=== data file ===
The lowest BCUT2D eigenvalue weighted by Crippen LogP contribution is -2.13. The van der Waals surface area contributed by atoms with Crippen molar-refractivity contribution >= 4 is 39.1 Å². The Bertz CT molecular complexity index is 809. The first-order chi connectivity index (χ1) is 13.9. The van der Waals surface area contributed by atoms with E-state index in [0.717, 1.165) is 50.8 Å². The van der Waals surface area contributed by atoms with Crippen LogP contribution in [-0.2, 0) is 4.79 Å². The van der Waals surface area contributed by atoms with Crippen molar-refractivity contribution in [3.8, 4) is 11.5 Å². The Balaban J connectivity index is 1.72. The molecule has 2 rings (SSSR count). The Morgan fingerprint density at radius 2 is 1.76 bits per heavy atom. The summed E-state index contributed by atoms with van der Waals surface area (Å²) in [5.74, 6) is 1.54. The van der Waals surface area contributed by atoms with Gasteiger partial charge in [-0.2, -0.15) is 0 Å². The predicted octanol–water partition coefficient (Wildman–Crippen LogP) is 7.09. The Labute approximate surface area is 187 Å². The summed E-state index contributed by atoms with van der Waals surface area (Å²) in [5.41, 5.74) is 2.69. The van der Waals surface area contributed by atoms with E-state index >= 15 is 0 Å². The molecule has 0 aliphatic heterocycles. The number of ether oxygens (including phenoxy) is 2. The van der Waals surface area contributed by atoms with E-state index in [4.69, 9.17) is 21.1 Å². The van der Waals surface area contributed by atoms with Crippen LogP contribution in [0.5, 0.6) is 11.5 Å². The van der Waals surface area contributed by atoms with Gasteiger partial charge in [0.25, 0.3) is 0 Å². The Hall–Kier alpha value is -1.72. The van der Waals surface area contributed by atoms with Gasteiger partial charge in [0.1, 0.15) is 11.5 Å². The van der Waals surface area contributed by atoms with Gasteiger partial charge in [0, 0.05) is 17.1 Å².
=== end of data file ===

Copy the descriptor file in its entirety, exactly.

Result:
The lowest BCUT2D eigenvalue weighted by Crippen LogP contribution is -2.13. The van der Waals surface area contributed by atoms with Crippen molar-refractivity contribution >= 4 is 39.1 Å². The Bertz CT molecular complexity index is 809. The first-order chi connectivity index (χ1) is 13.9. The van der Waals surface area contributed by atoms with E-state index in [0.717, 1.165) is 50.8 Å². The van der Waals surface area contributed by atoms with Crippen LogP contribution in [-0.2, 0) is 4.79 Å². The van der Waals surface area contributed by atoms with Crippen molar-refractivity contribution in [3.8, 4) is 11.5 Å². The Balaban J connectivity index is 1.72. The molecule has 2 rings (SSSR count). The Morgan fingerprint density at radius 2 is 1.76 bits per heavy atom. The summed E-state index contributed by atoms with van der Waals surface area (Å²) in [5.74, 6) is 1.54. The van der Waals surface area contributed by atoms with Gasteiger partial charge in [-0.2, -0.15) is 0 Å². The predicted octanol–water partition coefficient (Wildman–Crippen LogP) is 7.09. The Labute approximate surface area is 187 Å². The summed E-state index contributed by atoms with van der Waals surface area (Å²) in [5.41, 5.74) is 2.69. The van der Waals surface area contributed by atoms with E-state index >= 15 is 0 Å². The molecule has 0 aliphatic heterocycles. The number of ether oxygens (including phenoxy) is 2. The van der Waals surface area contributed by atoms with E-state index in [4.69, 9.17) is 21.1 Å². The van der Waals surface area contributed by atoms with Crippen LogP contribution in [0.5, 0.6) is 11.5 Å². The van der Waals surface area contributed by atoms with Gasteiger partial charge in [0.25, 0.3) is 0 Å². The Hall–Kier alpha value is -1.72. The van der Waals surface area contributed by atoms with Gasteiger partial charge in [0.1, 0.15) is 11.5 Å². The van der Waals surface area contributed by atoms with Gasteiger partial charge in [0, 0.05) is 17.1 Å².